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Improving the VAP via the BIR

(Article published in the September 13, 2001 issue of TODAY, Business Section)

It looks like a garage sale: the goods, though reasonably priced at the beginning of the day, were not moving fast enough. As the evening draws near, the expected revenues were not there. Prices had to be brought down, whereupon bargain offers improved and closing time moved a bit later.

We are talking about Revenue Regulations 10-2001, amending Revenue Regulations 8-2001 and instituting the VAP, or Voluntary Assessment Program of the current administration. The amending regulations were, issued on August 1.

Though definitely better than ERAP, which was the administrative amnesty program offered during the term of former president Joseph Ejercito Estrada (see Trusts and Estates, August 6 issue of TODAY), the VAP was given an even newer shine recently, obviously to induce more taxpayers to avail themselves of its benefits.

To give taxpayers a chance to count the offered blessings, the deadline for availing oneself of the VAP is extended by one month, from September 30 to October 31, 2001. Read that to mean that taxpayers did not turn out in numbers to take advantage of last priority audit and investigation offer of Revenue Regulations 8-2001.










 
A major taxpayer’s concern under the original VAP was the strength of the administrative amnesty.

While the power to order audit of one who has availed himself of the VAP was restricted to the Commissioner of Internal Revenue and confined to cases where there was strong evidence of understatement of one’s tax liability by more than 30 percent, it was not clear then what "strong evidence" meant.

The complaint, mostly from those who did not know that BIR Commissioner Rene Banez is a man who would never abuse that prerogative, was that word "strong" which seemed too subjective for comfort.

Revenue Regulations No. 10-2001 seeks to calm those fears by adding the requirement that the Commissioner’s finding that the evidence is indeed "strong" must be based on "a written report of the appropriate office detailing the facts and law on which such finding is based."

This seemingly minor improvement is in fact a major one because the need for a detailed report assures the taxpayers of a reasoned and deliberate determination on the part of the revenue officials - given the report, if made without sufficient basis, would itself be strong evidence of incompetence or ill-will.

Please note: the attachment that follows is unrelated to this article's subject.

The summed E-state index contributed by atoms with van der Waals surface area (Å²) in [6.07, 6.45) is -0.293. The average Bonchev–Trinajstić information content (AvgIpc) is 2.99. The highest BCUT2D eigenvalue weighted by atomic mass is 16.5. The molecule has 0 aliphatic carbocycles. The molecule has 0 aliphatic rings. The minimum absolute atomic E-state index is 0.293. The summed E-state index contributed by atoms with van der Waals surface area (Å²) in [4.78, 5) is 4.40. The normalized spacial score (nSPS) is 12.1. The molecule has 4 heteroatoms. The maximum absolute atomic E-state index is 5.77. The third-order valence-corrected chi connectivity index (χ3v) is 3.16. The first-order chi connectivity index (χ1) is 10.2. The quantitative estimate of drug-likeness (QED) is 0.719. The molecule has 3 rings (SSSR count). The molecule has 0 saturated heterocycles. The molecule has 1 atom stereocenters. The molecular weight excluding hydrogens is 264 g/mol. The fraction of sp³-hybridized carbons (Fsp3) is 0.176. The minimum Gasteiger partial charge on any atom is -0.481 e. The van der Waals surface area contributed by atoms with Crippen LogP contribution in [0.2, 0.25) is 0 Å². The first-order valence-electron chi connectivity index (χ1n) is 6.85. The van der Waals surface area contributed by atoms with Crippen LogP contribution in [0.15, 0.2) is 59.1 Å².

That could lead to a reassignment in the next bureau reshuffle, if not to an Ombudsman case against the erring officer.

The impact of the administrative amnesty on taxpayers claiming refunds or claiming that they erronously overpriced their taxes was also clarified. It is now definite that availment of the VAP does not mean automatic approval of the claim for refund or tax credit. Any taxpayer who would want to pursue his case for refund or tax credit may request for processing or audit solely for purposes of his refund case.

In addition to strengthening the taxpayer’s administrative immunity, the amending regulation also lowers the cost of the protection in the number of cases, but retains the original setup of fixing the VAP amount to be paid to the highest of three amounts computed on three different benchmarks.

For example, for VAP on one’s income tax liability for 1999 and prior years, payment is a) the highest of 20 percent of the tax due per return if the ratio of the tax due over the annual gross sales/receipts does not exceed 2.5 percent; b) for individuals, 0.5 percent of the tax sales/receipts less tax due and paid; for corporations, 1 percent; and (c) the minimum of P10,000 for individuals and P50,000 for corporations.

The amended reduction is obvious in the reduction of condition for corporations, from 2 percent to only 1 percent of total sales/receipts less tax due and paid per tax return filed in the covered year. Similar rate reductions were conceded for VAT and percentage taxes.

Another enhancement benefit taxpayers who are paying under preferential rates provided for by special laws. For them, the VAP amount is simply the higher of (a) 20 percent of the tax due based on their tax return and (b) the additional unpaid tax for the covered year which has not yet been recognized or recorded in the books of account of the taxpayer.

Finally, the unique situation of individuals who earn income from employment and compensation was addressed. VAP for compensation income only is generally unnecessary as the withholding tax system more or less ensures that the correct tax is paid. It makes more sense for those earning business income.

Prior to Revenue Regulations 10-2001, it was not clear if a taxpayer, who had both compensation and business income, could segment his tax liability and do the VAP only on his business income.

It is now clear that individuals deriving income both from employment and business may chose to avail themselves of VAP for compensation income alone, or business income alone, or both compensation and business income.

Revenue Regulation 10-2001 is most likely the last bargain that will be offered by Rene Banez. Better accept it before he closes the shop and starts auditing in earnest those who don’t..

 

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